Vitamin A benefits
Also called retinol, vitamin A is an essential element in ensuring the health of your vision. It can be found in various forms such as provitamin A or even beta carotene. What is his role? What his nutritional intake? What to do in the event of a deficiency? Here are some questions we will try to clarify.
What is vitamin A?
The latter is one of the fat-soluble vitamins. It is found in foods of animal origin. He is in shape retinol. Can also be used in the form of carotenoids. In this case, we will mainly talk about beta carotene or provitamin A. These are precursor forms vitamin A and it can be found in plants. But you should know everything beta carotene swallowed does not necessarily transform retinol. In order to obtain normal vitamin activity, it is common to believe that retinol is 6 times more concentrated than beta carotene.
What are the functions of vitamin A and beta carotene?
The first is necessary for vision. It plays an important role in activating nerve impulses to the optic nerves. It also benefits growth by affecting cell differentiation. In addition, it promotes cell renewal. So it is important for the skin and mucous membranes. Finally, this vitamin contributes to the functioning of the immune system.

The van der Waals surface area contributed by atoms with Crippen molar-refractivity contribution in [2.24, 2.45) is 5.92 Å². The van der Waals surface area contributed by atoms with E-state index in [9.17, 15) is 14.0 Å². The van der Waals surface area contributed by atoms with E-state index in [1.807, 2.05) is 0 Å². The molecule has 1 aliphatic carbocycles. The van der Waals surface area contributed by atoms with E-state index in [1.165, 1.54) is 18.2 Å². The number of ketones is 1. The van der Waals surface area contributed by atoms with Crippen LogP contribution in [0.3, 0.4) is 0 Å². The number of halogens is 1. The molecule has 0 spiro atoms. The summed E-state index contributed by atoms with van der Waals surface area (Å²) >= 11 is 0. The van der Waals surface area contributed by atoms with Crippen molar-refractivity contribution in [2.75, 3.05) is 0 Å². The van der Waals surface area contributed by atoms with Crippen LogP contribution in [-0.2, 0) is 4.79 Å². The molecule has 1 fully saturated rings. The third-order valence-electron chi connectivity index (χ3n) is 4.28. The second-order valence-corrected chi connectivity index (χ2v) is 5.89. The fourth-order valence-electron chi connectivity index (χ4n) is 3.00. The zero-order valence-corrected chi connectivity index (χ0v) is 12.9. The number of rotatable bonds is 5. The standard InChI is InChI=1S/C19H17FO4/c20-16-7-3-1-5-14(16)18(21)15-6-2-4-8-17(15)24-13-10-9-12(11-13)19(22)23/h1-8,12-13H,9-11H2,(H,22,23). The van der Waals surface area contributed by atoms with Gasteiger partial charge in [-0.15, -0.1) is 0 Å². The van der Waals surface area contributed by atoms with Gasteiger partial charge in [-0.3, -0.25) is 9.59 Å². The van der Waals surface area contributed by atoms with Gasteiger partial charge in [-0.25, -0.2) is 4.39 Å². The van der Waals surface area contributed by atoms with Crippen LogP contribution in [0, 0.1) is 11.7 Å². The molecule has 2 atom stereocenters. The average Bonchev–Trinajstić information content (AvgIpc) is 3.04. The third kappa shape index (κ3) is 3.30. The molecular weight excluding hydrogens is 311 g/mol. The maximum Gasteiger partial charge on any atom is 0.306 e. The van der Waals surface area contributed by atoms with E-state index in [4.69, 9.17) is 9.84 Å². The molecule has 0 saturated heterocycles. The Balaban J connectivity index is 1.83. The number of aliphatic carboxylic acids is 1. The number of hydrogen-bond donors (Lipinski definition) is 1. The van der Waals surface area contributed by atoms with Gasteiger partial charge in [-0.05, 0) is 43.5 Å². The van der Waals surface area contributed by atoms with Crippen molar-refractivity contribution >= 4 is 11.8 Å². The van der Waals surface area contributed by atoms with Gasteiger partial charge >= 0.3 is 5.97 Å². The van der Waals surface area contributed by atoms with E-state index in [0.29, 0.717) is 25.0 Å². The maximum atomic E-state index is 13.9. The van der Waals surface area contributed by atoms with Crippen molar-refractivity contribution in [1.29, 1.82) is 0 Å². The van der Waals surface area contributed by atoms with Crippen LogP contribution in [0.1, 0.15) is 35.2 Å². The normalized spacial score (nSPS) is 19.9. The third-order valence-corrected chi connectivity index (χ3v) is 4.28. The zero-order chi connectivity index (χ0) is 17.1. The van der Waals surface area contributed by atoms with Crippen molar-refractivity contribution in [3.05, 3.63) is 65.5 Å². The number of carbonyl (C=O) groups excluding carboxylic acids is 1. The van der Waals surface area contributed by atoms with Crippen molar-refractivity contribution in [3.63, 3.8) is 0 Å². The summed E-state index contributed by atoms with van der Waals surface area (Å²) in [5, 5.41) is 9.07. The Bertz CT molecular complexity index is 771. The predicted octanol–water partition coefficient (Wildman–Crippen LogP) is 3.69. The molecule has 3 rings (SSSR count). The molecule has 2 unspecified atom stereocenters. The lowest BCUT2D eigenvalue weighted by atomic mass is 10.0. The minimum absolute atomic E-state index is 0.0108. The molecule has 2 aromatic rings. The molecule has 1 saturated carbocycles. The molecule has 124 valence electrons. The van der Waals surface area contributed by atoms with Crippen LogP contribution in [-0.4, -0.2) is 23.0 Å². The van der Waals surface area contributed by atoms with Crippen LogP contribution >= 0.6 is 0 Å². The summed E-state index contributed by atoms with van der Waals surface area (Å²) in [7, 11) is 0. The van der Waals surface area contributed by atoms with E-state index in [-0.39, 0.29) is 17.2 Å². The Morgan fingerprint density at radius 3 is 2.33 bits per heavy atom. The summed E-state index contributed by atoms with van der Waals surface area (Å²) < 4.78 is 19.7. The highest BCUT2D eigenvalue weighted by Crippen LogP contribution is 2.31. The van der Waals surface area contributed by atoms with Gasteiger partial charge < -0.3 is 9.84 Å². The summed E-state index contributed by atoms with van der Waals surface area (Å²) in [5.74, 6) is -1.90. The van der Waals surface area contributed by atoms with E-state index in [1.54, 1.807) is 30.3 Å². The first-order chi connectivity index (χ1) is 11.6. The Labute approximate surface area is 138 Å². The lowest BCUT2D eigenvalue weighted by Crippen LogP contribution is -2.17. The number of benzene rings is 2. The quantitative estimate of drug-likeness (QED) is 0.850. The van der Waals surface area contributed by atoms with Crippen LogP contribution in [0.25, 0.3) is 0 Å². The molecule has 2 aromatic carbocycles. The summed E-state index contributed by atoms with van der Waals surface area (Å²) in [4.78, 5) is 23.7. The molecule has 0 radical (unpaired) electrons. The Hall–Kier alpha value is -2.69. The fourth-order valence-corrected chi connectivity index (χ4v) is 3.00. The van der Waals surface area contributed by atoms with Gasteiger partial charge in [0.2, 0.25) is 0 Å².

The second is best known for its antioxidant effects. It works synergistically with other trace elements such as vitamins C and E or even selenium. They protect the body from premature aging.
Nutritional benefits of vitamin A
For safety reasons, a dose higher than 1000 µg/day has been found to be toxic if this dose is added to the recommended daily dose. Overdose is especially dangerous for the following persons: pregnant women and children under 3 years of age. For this purpose, these people must avoid consuming liver at all costs, as the vitamin is abundant there. Here are some reference numbers:
- A child between 1 and 3 years old should not consume more than 400 µg per day
- For 10-12 year olds, the limit dose will be 550 µg per day
- Breastfeeding women should not exceed 950 µg per day
Where can you find this vitamin?
to retinol found mainly in the following foods: cod liver oil (30,000 µg/100 g) or animal liver (1430-10,500 µg/100 g). Some products we consume regularly also contain it: butter (800 µg/100 g), eggs (235 µg/100 g) or even cream (390 µg/100 g) and cheese (265-345 µg/100 g).
to beta carotene mainly found in orange or green plants such as carrots, sweet potatoes (10500 µg/100 g), melons (1060 µg/100 g) or even spinach (4010 µg/100 g).
What to do if you lack vitamin A
In the case of vitamin A deficiencymust be allocated retinol. The goal is to treat symptoms and limit complications (a case of measles).
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